As a first-grader I know frequently informs me, there are four fundamental forces in the universe: the strong nuclear force, electromagnetism, the weak nuclear force and gravity. He doesn’t know about the fifth force, recently discovered and poorly understood, the one so powerful and so insidious that it has drawn Mickey Rourke and Megan Fox together to make an earnest, baffling and occasionally risible love story called “Passion Play.” Evidently a labor of love for writer-director Mitch Glazer (whose wife, Kelly Lynch, plays a likable supporting role), “Passion Play” was already halfway to becoming legendary when it screened last fall at Toronto. Some viewers there proclaimed it a masterpiece of exquisite badness, which isn’t entirely fair. Oh, it’s bad, all right — a hackneyed Bukowskian fantasy, set in a thoroughly imaginary noir universe inhabited by hard-drinkin’ jazzmen and worldly hookers — but that’s not half as surprising as the fact that it got made in the first place.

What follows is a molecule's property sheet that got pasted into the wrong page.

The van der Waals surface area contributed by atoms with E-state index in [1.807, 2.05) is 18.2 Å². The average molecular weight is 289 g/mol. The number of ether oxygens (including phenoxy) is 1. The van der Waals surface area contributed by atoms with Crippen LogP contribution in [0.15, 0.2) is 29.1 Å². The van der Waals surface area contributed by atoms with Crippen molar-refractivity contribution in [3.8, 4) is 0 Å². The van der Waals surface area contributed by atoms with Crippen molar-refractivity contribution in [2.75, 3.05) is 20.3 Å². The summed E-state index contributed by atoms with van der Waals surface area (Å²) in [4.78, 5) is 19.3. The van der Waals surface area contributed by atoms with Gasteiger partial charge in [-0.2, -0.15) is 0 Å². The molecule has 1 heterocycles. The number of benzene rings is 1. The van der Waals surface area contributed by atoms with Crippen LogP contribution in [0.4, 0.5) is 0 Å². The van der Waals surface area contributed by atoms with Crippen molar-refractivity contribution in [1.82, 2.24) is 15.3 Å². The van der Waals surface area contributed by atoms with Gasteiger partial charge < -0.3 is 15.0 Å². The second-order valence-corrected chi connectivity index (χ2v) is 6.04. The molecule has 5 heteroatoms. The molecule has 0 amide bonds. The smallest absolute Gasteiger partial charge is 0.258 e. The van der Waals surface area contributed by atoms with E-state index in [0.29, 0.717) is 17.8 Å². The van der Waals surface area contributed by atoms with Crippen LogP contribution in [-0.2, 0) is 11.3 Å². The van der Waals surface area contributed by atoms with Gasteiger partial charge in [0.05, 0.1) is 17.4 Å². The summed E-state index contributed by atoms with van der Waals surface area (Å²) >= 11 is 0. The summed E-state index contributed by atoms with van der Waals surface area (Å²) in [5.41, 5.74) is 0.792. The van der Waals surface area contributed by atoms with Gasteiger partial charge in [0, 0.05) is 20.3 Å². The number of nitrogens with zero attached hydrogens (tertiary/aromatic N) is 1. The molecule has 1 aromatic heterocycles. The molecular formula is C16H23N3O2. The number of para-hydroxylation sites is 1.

Rourke plays an ex-junkie trumpet player who cheats death in the Mexican desert with the help of a tribe of ghostly Indians — you only wish I were kidding — and keeps falling in love with the wrong girl. (The character is inspired, I’m pretty sure, by the late, great Chet Baker.) Fox plays the last of those girls, who has wings. Yes, wings, with feathers and everything. It’s a miracle or it’s a metaphor or it’s a sex thing or something, and it points you right at the final plot twist, which I won’t tell you but you might figure out anyway. The movie also has Bill Murray as a sinister, milk-drinking gangster named Happy, who isn’t happy. He injects a note of comic menace and acts rings around the two principals, while demonstrating (once again) that he’ll appear in absolutely anything as long as the checks clear. This is all supposed to be mythical and hard-boiled and deeply American, except that it was shot, student-film-style, in a lot of unpromising suburban locations on the fringes of Albuquerque. The net effect is as if someone had set out to imitate a David Lynch movie without ever having seen one, or as if it had been directed by Wim Wenders (which is approximately the same thing).